(Bonus) Thursday thoughts: Who wins and who loses from today’s teacher pay settlement?

Jonathan Simons
4 min readJul 13, 2023

In January, I speculated as to how the strikes might end. Today, we have an answer, and it’s close to option 2 from January – DfE has paid more. The settlement gives teachers 6.5% from September 2023 (up from the 4.5% offer in March, pre strikes). Schools are now expected to pay 3.5% of this offer – down from 4% – and DfE are funding the remaining 3% through reprioritisation of underspends at departmental level, which is boring wonky talk for money held at DfE level that didn’t get spent – most likely to be NTP underspend.

This deal lasts for two years – 23–24 and 24–25. From Sep 2025, technically, the 3% is unfunded, though that’s into the next Spending Review period, and it’s implausible that any government (and this is after the election) doesn’t pick up that tab, at least in part, because it’s all part of what (more wonkery) then becomes the “baseline” of school costs.

5 quick reflections on what today’s deal means:

A good deal for teachers. First and foremost, this is the highest pay award for 30 years for teachers. They’ve lost the £1000 they were promised for 22–23 if they’d have taken the 4.5%, but overall they’re much better off (because the higher pay gets paid every year, as opposed to a one off sum)

…and a pretty good deal for schools. Schools are assumed to be able to cover 3.5% of this bill – down from 4% in March. Some will still struggle, especially smaller ones, but that figure has been floating around for a while now and hopefully it has percolated into SLT and Governor budget setting processes so it shouldn’t be a shock. There’s a small but welcome announcement of £40m hardship for schools in the toughest situations (though I’d want to see the details on what schools need to do and promise in order to access that – these generous offers are often less than they first appear, to avoid the moral hazard of schools being incentivised to run their finances badly). A multi year deal of this top up means that when the STRB makes a recommendation for 2024, schools oughtn’t be left hanging this time next year to know both what their paybill costs will be, and what their revenue is to pay for it, for Sep 2024.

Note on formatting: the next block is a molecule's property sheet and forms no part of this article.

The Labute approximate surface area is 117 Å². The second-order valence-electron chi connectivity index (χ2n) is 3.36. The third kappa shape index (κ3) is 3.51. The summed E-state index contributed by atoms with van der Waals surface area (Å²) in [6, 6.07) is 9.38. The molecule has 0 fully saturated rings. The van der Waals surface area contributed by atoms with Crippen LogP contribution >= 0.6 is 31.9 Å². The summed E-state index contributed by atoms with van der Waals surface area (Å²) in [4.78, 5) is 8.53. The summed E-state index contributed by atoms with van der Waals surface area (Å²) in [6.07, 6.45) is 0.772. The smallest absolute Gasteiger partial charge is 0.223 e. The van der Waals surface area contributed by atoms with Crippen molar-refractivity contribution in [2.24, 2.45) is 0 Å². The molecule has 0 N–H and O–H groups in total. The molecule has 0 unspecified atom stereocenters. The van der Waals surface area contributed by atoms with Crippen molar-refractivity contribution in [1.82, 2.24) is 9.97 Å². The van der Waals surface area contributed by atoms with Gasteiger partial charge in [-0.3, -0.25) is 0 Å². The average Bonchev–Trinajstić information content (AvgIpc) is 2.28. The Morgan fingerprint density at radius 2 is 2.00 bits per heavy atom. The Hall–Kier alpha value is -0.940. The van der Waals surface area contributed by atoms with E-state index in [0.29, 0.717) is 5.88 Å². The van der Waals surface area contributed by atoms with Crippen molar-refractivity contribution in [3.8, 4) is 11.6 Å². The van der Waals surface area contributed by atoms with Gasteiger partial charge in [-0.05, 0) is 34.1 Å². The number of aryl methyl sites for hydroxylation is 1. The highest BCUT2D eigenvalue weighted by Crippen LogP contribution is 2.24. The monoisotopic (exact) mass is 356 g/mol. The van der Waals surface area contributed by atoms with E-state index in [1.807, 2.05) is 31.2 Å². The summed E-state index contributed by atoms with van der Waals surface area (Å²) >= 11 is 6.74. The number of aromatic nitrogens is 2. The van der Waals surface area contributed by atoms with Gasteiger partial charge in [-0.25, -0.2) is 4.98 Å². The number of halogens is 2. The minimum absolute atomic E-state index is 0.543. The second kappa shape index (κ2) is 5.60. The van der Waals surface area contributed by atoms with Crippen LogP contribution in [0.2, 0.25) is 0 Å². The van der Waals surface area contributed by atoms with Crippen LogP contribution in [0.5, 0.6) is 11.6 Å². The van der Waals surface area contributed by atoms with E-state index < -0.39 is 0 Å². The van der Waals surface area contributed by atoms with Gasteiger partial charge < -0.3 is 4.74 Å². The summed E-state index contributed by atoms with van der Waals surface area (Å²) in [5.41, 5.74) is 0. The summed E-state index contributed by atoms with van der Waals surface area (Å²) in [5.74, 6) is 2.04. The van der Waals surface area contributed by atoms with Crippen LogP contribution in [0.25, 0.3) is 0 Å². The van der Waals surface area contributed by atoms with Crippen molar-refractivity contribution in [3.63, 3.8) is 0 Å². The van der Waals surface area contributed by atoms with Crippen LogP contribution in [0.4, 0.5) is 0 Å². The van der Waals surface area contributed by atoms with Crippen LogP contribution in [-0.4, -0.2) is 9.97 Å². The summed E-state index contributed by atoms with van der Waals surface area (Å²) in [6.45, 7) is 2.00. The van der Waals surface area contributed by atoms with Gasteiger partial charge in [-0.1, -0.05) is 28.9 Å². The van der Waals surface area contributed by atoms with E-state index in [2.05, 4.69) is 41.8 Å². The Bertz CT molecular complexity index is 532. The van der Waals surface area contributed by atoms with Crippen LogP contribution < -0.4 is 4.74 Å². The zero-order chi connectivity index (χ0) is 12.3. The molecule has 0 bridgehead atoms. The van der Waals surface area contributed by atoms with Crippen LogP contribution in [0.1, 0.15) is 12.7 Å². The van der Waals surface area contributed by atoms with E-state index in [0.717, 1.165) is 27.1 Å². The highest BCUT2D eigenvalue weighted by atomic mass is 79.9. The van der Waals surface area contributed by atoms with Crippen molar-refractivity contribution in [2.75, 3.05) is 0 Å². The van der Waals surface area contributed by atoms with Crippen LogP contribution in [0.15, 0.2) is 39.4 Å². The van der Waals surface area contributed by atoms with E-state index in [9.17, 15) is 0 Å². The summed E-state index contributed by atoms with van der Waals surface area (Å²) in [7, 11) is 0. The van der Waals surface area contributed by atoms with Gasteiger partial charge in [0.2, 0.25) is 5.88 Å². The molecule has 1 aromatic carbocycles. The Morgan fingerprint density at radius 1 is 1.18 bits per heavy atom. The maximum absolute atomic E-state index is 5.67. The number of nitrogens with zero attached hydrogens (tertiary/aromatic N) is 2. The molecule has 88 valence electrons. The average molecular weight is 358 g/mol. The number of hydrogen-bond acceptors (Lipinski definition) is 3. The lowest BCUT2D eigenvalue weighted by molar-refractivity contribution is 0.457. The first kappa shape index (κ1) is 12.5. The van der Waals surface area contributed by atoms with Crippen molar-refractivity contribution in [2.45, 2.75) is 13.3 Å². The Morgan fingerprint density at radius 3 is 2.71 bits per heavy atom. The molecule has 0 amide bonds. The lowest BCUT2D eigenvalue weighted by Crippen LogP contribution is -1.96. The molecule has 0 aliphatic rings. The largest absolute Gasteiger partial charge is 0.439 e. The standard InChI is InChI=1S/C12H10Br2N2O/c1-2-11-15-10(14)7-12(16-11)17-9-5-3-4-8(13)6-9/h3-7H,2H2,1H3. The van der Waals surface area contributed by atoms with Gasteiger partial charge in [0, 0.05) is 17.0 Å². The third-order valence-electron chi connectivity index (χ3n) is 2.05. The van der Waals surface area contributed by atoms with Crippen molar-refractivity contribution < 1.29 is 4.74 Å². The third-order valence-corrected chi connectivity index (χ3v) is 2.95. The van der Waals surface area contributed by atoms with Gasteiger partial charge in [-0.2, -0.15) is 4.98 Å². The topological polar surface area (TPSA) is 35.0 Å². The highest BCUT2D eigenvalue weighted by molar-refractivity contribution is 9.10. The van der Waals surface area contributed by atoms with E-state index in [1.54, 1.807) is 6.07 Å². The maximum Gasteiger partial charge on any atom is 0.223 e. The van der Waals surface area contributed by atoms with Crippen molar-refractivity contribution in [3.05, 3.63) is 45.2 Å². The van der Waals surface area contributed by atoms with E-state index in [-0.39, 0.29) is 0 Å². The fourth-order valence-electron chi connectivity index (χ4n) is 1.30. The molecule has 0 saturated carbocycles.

Strikes….work? It’s hard to avoid the conclusion that absent the unprecedented action by all school unions, we wouldn’t have got to this position. In particular, I suspect ASCL and NAHT rowing in behind NEU increased the pressure for a deal. Will this lead to a resurgence of strikes later down the line? A lot of that will depend on judgements as to how close ASCL in particular would have got to their ballot threshold, and whether that could be once again mobilised in future strikes. But chalk one up for collective action, here.

DfE will be pleased. Obviously, first and foremost, because the strikes are off. The joint statement, and immediate confirmation that the strikes were off, is also a hell of a thing to have got – with some pretty good wording from DfE’s perspective that the unions signed up to. I imagine that took an awful lot of negotiating. DfE will also be pleased that they have shown the sector that they recognise their concerns, and were able to do a deal at governnent level with No10 and HMT. The content of the deal is also better than it could have been, in that DfE is funding 3%, not the full 6.5% – and is doing so via underspends rather than any front line service cuts (a promise which has been made and which the unions accept). My guess is, as above, that it’s funded from NTP underspend. And DfE will also be pleased they don’t have to this all again next year. So win win win, really, for schools, teachers and govt.

What happens in the future? Not all is rosy. Funding recurrent expenditure through one off reallocations of underspend is terrible, terrible financial management. And that’s not just for schools. The NHS deal is apparently funded in part through increases in visa fees and health surcharges. This is silly – the equivalent of digging around the sofa for some spare coins to pay a gas bill. It’s also silly because of course it’s not funded that way because that’s not how government funding works. But it shows the silliness of needing to find plausible amounts which can make it seem funded. The truth is that the next spending review – covering financial years 25/26, 26/27, and 27/28 – now has a series of additional cost pressures in them which are technically unfunded. The DfE 3% is £900m a year. That has to now be found by DfE and HMT in the next SR. It’s not a stupid amount of money that breaks the bank, but neither is it a rounding error. And it’s not a million miles off the total sum which Labour thinks it can raise through VAT on private school fees.

So a good day for everyone today. But a lot of harder decisions punted to the other side of the election – again.

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